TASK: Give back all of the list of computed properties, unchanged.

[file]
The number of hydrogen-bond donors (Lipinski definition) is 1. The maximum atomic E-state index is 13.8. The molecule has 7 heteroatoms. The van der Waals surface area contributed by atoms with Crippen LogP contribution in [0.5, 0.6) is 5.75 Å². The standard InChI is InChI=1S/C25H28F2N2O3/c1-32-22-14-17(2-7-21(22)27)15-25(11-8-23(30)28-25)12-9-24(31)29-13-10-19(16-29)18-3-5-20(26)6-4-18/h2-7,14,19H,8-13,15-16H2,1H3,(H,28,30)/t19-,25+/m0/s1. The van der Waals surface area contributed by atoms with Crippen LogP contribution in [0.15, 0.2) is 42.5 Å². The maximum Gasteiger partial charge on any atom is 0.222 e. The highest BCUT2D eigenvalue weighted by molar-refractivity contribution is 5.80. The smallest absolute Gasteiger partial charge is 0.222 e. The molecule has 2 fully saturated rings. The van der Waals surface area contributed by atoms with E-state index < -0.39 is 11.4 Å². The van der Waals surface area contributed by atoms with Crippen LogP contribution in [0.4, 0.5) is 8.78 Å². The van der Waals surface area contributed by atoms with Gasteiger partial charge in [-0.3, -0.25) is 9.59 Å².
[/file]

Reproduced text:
The number of hydrogen-bond donors (Lipinski definition) is 1. The maximum atomic E-state index is 13.8. The molecule has 7 heteroatoms. The van der Waals surface area contributed by atoms with Crippen LogP contribution in [0.5, 0.6) is 5.75 Å². The standard InChI is InChI=1S/C25H28F2N2O3/c1-32-22-14-17(2-7-21(22)27)15-25(11-8-23(30)28-25)12-9-24(31)29-13-10-19(16-29)18-3-5-20(26)6-4-18/h2-7,14,19H,8-13,15-16H2,1H3,(H,28,30)/t19-,25+/m0/s1. The van der Waals surface area contributed by atoms with Crippen LogP contribution in [0.15, 0.2) is 42.5 Å². The maximum Gasteiger partial charge on any atom is 0.222 e. The highest BCUT2D eigenvalue weighted by molar-refractivity contribution is 5.80. The smallest absolute Gasteiger partial charge is 0.222 e. The molecule has 2 fully saturated rings. The van der Waals surface area contributed by atoms with E-state index < -0.39 is 11.4 Å². The van der Waals surface area contributed by atoms with Crippen LogP contribution in [0.4, 0.5) is 8.78 Å². The van der Waals surface area contributed by atoms with Gasteiger partial charge in [-0.3, -0.25) is 9.59 Å².